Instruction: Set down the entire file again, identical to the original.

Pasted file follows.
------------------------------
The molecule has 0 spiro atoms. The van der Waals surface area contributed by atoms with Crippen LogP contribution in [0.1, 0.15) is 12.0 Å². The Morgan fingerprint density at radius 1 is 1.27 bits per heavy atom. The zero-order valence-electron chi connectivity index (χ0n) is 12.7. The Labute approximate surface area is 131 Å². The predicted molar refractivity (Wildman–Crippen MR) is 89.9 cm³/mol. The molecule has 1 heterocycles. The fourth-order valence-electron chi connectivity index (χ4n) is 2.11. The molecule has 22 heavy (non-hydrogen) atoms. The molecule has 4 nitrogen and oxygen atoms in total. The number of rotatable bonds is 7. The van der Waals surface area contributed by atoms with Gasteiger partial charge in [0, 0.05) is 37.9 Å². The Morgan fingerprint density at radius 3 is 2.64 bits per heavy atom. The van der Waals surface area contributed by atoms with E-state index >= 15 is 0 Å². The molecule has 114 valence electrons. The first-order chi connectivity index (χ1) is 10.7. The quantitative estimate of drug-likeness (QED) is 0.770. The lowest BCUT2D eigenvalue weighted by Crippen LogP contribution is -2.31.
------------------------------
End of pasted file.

The molecule has 0 spiro atoms. The van der Waals surface area contributed by atoms with Crippen LogP contribution in [0.1, 0.15) is 12.0 Å². The Morgan fingerprint density at radius 1 is 1.27 bits per heavy atom. The zero-order valence-electron chi connectivity index (χ0n) is 12.7. The Labute approximate surface area is 131 Å². The predicted molar refractivity (Wildman–Crippen MR) is 89.9 cm³/mol. The molecule has 1 heterocycles. The fourth-order valence-electron chi connectivity index (χ4n) is 2.11. The molecule has 22 heavy (non-hydrogen) atoms. The molecule has 4 nitrogen and oxygen atoms in total. The number of rotatable bonds is 7. The van der Waals surface area contributed by atoms with Gasteiger partial charge in [0, 0.05) is 37.9 Å². The Morgan fingerprint density at radius 3 is 2.64 bits per heavy atom. The van der Waals surface area contributed by atoms with E-state index >= 15 is 0 Å². The molecule has 114 valence electrons. The first-order chi connectivity index (χ1) is 10.7. The quantitative estimate of drug-likeness (QED) is 0.770. The lowest BCUT2D eigenvalue weighted by Crippen LogP contribution is -2.31.